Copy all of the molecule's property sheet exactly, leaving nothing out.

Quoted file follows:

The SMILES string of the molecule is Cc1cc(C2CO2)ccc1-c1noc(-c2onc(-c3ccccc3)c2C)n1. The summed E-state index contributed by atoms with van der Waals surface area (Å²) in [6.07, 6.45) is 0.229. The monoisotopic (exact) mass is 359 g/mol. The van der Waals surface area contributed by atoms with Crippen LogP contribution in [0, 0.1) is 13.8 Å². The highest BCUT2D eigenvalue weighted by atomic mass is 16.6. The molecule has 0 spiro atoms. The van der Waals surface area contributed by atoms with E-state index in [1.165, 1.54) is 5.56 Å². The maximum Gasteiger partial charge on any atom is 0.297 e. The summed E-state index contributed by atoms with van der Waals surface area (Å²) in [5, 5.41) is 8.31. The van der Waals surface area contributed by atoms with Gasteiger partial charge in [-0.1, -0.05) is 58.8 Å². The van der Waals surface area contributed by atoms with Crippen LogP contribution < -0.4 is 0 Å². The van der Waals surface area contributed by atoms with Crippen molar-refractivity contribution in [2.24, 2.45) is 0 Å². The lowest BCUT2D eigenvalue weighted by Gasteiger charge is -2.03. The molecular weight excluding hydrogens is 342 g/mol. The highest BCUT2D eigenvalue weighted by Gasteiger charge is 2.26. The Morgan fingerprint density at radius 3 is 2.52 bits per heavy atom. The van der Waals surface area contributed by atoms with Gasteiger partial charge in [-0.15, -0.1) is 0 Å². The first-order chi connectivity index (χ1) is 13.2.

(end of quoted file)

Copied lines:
The SMILES string of the molecule is Cc1cc(C2CO2)ccc1-c1noc(-c2onc(-c3ccccc3)c2C)n1. The summed E-state index contributed by atoms with van der Waals surface area (Å²) in [6.07, 6.45) is 0.229. The monoisotopic (exact) mass is 359 g/mol. The van der Waals surface area contributed by atoms with Crippen LogP contribution in [0, 0.1) is 13.8 Å². The highest BCUT2D eigenvalue weighted by atomic mass is 16.6. The molecule has 0 spiro atoms. The van der Waals surface area contributed by atoms with E-state index in [1.165, 1.54) is 5.56 Å². The maximum Gasteiger partial charge on any atom is 0.297 e. The summed E-state index contributed by atoms with van der Waals surface area (Å²) in [5, 5.41) is 8.31. The van der Waals surface area contributed by atoms with Gasteiger partial charge in [-0.1, -0.05) is 58.8 Å². The van der Waals surface area contributed by atoms with Crippen LogP contribution < -0.4 is 0 Å². The van der Waals surface area contributed by atoms with Crippen molar-refractivity contribution in [2.24, 2.45) is 0 Å². The lowest BCUT2D eigenvalue weighted by Gasteiger charge is -2.03. The molecular weight excluding hydrogens is 342 g/mol. The highest BCUT2D eigenvalue weighted by Gasteiger charge is 2.26. The Morgan fingerprint density at radius 3 is 2.52 bits per heavy atom. The van der Waals surface area contributed by atoms with Gasteiger partial charge in [-0.15, -0.1) is 0 Å². The first-order chi connectivity index (χ1) is 13.2.